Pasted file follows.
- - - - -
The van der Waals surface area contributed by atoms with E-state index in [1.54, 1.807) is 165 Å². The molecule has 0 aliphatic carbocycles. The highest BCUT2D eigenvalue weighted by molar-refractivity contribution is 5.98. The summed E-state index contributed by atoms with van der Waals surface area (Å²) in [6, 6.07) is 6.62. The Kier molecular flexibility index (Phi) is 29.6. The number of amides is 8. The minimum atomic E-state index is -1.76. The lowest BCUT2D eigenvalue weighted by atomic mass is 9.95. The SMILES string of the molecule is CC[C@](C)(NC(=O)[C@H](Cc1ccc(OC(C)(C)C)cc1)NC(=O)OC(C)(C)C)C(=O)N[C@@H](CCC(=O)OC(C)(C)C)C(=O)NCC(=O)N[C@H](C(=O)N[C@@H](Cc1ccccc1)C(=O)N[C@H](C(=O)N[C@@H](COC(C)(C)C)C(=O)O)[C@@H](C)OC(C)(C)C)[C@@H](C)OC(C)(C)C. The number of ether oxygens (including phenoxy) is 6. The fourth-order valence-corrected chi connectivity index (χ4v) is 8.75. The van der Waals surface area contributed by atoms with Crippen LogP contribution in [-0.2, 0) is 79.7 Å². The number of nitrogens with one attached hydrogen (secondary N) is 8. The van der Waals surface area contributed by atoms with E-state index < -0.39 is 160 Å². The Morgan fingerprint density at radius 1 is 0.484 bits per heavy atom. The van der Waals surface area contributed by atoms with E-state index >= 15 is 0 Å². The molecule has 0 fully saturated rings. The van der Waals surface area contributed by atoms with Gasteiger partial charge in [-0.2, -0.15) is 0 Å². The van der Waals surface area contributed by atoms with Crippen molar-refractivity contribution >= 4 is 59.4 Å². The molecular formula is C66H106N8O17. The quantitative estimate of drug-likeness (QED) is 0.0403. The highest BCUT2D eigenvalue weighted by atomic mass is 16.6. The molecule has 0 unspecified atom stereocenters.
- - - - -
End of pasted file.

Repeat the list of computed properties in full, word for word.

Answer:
The van der Waals surface area contributed by atoms with E-state index in [1.54, 1.807) is 165 Å². The molecule has 0 aliphatic carbocycles. The highest BCUT2D eigenvalue weighted by molar-refractivity contribution is 5.98. The summed E-state index contributed by atoms with van der Waals surface area (Å²) in [6, 6.07) is 6.62. The Kier molecular flexibility index (Phi) is 29.6. The number of amides is 8. The minimum atomic E-state index is -1.76. The lowest BCUT2D eigenvalue weighted by atomic mass is 9.95. The SMILES string of the molecule is CC[C@](C)(NC(=O)[C@H](Cc1ccc(OC(C)(C)C)cc1)NC(=O)OC(C)(C)C)C(=O)N[C@@H](CCC(=O)OC(C)(C)C)C(=O)NCC(=O)N[C@H](C(=O)N[C@@H](Cc1ccccc1)C(=O)N[C@H](C(=O)N[C@@H](COC(C)(C)C)C(=O)O)[C@@H](C)OC(C)(C)C)[C@@H](C)OC(C)(C)C. The number of ether oxygens (including phenoxy) is 6. The fourth-order valence-corrected chi connectivity index (χ4v) is 8.75. The van der Waals surface area contributed by atoms with Crippen LogP contribution in [-0.2, 0) is 79.7 Å². The number of nitrogens with one attached hydrogen (secondary N) is 8. The van der Waals surface area contributed by atoms with E-state index < -0.39 is 160 Å². The Morgan fingerprint density at radius 1 is 0.484 bits per heavy atom. The van der Waals surface area contributed by atoms with E-state index >= 15 is 0 Å². The molecule has 0 fully saturated rings. The van der Waals surface area contributed by atoms with Gasteiger partial charge in [-0.2, -0.15) is 0 Å². The van der Waals surface area contributed by atoms with Crippen molar-refractivity contribution >= 4 is 59.4 Å². The molecular formula is C66H106N8O17. The quantitative estimate of drug-likeness (QED) is 0.0403. The highest BCUT2D eigenvalue weighted by atomic mass is 16.6. The molecule has 0 unspecified atom stereocenters.